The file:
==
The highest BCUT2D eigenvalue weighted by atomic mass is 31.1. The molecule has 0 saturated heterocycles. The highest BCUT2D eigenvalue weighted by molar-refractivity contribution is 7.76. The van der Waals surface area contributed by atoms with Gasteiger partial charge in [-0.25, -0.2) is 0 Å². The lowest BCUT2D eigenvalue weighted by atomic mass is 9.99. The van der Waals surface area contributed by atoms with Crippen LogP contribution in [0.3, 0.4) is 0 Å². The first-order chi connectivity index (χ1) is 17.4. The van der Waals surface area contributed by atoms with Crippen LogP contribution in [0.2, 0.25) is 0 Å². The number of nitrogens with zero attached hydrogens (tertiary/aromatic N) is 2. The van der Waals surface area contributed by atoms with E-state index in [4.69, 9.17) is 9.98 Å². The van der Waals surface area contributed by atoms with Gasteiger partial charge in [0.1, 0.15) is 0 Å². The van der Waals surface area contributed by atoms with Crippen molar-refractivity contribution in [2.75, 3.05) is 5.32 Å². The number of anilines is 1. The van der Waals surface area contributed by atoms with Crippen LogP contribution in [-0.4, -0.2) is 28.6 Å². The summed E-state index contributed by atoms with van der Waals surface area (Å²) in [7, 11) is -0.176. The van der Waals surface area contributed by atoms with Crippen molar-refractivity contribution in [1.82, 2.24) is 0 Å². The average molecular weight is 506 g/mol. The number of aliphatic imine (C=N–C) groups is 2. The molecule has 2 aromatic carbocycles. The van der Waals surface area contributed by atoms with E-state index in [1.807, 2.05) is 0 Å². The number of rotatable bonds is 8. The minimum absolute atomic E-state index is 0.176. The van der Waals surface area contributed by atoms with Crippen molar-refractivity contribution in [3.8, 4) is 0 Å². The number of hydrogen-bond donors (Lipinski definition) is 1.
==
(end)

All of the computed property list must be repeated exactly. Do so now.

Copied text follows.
The highest BCUT2D eigenvalue weighted by atomic mass is 31.1. The molecule has 0 saturated heterocycles. The highest BCUT2D eigenvalue weighted by molar-refractivity contribution is 7.76. The van der Waals surface area contributed by atoms with Gasteiger partial charge in [-0.25, -0.2) is 0 Å². The lowest BCUT2D eigenvalue weighted by atomic mass is 9.99. The van der Waals surface area contributed by atoms with Crippen LogP contribution in [0.3, 0.4) is 0 Å². The first-order chi connectivity index (χ1) is 17.4. The van der Waals surface area contributed by atoms with Crippen LogP contribution in [0.2, 0.25) is 0 Å². The number of nitrogens with zero attached hydrogens (tertiary/aromatic N) is 2. The van der Waals surface area contributed by atoms with E-state index in [4.69, 9.17) is 9.98 Å². The van der Waals surface area contributed by atoms with Gasteiger partial charge in [0.1, 0.15) is 0 Å². The van der Waals surface area contributed by atoms with Crippen molar-refractivity contribution in [2.75, 3.05) is 5.32 Å². The number of anilines is 1. The van der Waals surface area contributed by atoms with Crippen LogP contribution in [-0.4, -0.2) is 28.6 Å². The summed E-state index contributed by atoms with van der Waals surface area (Å²) in [7, 11) is -0.176. The van der Waals surface area contributed by atoms with Crippen molar-refractivity contribution in [1.82, 2.24) is 0 Å². The average molecular weight is 506 g/mol. The number of aliphatic imine (C=N–C) groups is 2. The molecule has 2 aromatic carbocycles. The van der Waals surface area contributed by atoms with E-state index in [1.807, 2.05) is 0 Å². The number of rotatable bonds is 8. The minimum absolute atomic E-state index is 0.176. The van der Waals surface area contributed by atoms with Crippen molar-refractivity contribution in [3.8, 4) is 0 Å². The number of hydrogen-bond donors (Lipinski definition) is 1.